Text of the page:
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This question already has an answer here:

The limit I have to evaluate is this - $$\lim_{x \to \infty} \frac{e^x}{\left(1+\frac{1}{x}\right)^{x^2}}$$

I first checked if L'Hopital's rule applies here. The limit of both numerator and denominator is $\infty$. But differentiating the denominator yield a even more complicated expression.

I am not getting how to approach this question using some other method. Thank you.

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marked as duplicate by YuiTo Cheng, Thomas Shelby, cmk, José Carlos Santos limits Jun 29 at 17:15

This question has been asked before and already has an answer. If those answers do not fully address your question, please ask a new question.

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let $$\begin{align}y &= \frac{e^x}{\left(1 + \frac 1 x\right)^{x^2}},\\\ \ln y &= x - x^2 \ln \left(1 + \frac 1x\right) \\ &= x - x^2\left(\frac 1x - \frac1 {2x^2} + \frac 1 {3x^3 }+\cdots\right)\\ &=\frac 12 - \frac 1 {3x} + \frac 1 {4x^2}+\cdots \rightarrow \frac 12 \end{align}$$

therefore $$\lim_{x \to \infty}\frac {e^x} {\left(1 + \frac 1 x\right)^{x^2}}= \sqrt e.$$

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  • $\begingroup$ Except that it's $\sqrt e~$. $\endgroup$ – Lucian Mar 21 '15 at 15:08
  • $\begingroup$ nice work @Lucian. $\endgroup$ – abel Mar 21 '15 at 15:09
  • $\begingroup$ There's a $\frac{1}{2}$ in the second term of expansion and $\frac{1}{3}$ in the third term and so on. Thanks! $\endgroup$ – Arpan Mar 21 '15 at 15:20
  • $\begingroup$ @ArpanBanerjee, thanks man. it is too early in the morning for maclaurin expansion. $\endgroup$ – abel Mar 21 '15 at 15:24
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    $\begingroup$ Once more, you win by a couple of minutes ! No mercy for the old man ! Cheers. $\endgroup$ – Claude Leibovici Mar 21 '15 at 15:26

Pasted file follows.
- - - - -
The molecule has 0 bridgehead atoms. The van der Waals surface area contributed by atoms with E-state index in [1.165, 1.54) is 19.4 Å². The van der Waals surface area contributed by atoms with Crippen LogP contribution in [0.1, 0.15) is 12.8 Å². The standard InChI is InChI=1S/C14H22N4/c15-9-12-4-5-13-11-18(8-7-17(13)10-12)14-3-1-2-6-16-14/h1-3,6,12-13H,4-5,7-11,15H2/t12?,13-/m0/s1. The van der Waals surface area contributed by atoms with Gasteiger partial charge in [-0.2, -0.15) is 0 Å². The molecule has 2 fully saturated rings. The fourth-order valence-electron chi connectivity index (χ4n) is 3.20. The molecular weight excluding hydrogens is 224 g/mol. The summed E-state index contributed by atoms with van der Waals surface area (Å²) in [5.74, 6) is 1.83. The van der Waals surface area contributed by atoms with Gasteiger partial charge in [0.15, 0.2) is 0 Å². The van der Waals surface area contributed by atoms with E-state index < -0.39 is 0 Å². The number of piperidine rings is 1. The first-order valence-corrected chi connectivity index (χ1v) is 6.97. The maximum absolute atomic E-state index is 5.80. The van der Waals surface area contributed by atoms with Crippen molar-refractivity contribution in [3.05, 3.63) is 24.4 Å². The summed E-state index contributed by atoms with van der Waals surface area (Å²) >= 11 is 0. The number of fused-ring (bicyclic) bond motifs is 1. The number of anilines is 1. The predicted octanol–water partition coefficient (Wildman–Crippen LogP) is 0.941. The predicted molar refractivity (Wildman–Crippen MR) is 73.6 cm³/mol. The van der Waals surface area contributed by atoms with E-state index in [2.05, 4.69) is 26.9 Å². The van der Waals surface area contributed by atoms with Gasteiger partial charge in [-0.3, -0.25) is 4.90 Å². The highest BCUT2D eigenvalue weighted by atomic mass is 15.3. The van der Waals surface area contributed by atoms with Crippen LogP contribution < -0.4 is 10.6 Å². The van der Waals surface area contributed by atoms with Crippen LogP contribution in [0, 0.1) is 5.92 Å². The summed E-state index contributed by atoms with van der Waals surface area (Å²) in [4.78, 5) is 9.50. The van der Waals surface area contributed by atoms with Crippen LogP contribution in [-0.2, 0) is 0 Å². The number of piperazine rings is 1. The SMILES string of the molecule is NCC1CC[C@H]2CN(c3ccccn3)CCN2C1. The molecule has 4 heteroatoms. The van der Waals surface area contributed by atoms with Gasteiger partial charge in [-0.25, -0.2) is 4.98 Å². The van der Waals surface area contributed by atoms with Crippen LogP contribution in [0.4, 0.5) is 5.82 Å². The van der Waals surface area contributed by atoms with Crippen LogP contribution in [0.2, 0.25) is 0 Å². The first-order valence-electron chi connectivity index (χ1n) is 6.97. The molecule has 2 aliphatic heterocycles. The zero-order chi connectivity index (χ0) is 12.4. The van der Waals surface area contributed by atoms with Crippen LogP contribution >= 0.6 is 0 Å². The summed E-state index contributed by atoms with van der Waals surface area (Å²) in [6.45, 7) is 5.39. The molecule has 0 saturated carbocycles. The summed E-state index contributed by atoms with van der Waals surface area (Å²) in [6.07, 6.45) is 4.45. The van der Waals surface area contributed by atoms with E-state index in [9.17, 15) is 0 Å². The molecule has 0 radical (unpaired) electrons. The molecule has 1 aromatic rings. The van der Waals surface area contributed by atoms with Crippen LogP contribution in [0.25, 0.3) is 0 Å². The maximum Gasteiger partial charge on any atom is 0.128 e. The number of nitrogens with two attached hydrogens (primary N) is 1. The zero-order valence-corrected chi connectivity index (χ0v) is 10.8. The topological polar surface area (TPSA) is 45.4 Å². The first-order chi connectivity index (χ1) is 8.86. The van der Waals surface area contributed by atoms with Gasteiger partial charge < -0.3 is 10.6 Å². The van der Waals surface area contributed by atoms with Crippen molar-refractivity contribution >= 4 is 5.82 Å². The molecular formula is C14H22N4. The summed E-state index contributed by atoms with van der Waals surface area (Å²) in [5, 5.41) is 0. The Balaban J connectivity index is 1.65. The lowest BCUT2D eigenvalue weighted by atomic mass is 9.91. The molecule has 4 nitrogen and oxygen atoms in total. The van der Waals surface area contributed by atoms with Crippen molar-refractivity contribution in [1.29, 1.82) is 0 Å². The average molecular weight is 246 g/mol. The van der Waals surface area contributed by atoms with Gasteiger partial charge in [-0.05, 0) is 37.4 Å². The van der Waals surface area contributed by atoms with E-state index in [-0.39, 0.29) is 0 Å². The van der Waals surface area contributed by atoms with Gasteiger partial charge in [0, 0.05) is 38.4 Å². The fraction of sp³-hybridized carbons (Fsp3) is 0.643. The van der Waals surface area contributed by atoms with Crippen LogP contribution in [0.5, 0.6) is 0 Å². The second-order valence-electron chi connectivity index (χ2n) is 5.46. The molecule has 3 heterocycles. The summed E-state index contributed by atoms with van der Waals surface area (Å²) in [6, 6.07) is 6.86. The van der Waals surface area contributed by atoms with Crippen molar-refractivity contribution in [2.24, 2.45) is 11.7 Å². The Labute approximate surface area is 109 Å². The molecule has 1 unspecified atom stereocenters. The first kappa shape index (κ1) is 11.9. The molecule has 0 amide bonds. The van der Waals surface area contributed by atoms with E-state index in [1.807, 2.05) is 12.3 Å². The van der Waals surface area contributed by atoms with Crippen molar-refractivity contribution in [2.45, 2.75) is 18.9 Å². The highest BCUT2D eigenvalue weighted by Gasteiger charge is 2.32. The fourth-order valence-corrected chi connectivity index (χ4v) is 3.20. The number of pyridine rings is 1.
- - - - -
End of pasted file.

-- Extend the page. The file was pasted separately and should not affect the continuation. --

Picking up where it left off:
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Hint

Define $$A= \frac{e^x}{\left(1+\frac{1}{x}\right)^{x^2}}$$ and take logarithms of both sides; so $$\log(A)=x -x^2\log(1+\frac 1 x)$$ Now, using the fact that, by Taylor, for small $y$, $\log(1+y)=y-\frac{y^2}{2}+\frac{y^3}{3}+O\left(y^4\right)$, replace $y$ by $\frac 1x$ to get $$\log(A)=x-x^2\Big(\frac{1}{x}-\frac{1}{2 x^2}+\frac{1}{3 x^3}+\cdots\Big)=\frac{1}{2}-\frac{1}{3 x}+\cdots$$

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  • $\begingroup$ Just a doubt, what does the $O$ mean? $\endgroup$ – Arpan Mar 21 '15 at 15:26
  • $\begingroup$ If you did not learn it yet, it is called the big $O$ notation which describes the limiting behavior of a function when the argument tends towards a particular value. In simpler words, for you case, say that it collects the other terms which are less and less significant. Don't worry, you will hear soon about it and you will have plenty of assignments with that. Cheers. $\endgroup$ – Claude Leibovici Mar 21 '15 at 15:32

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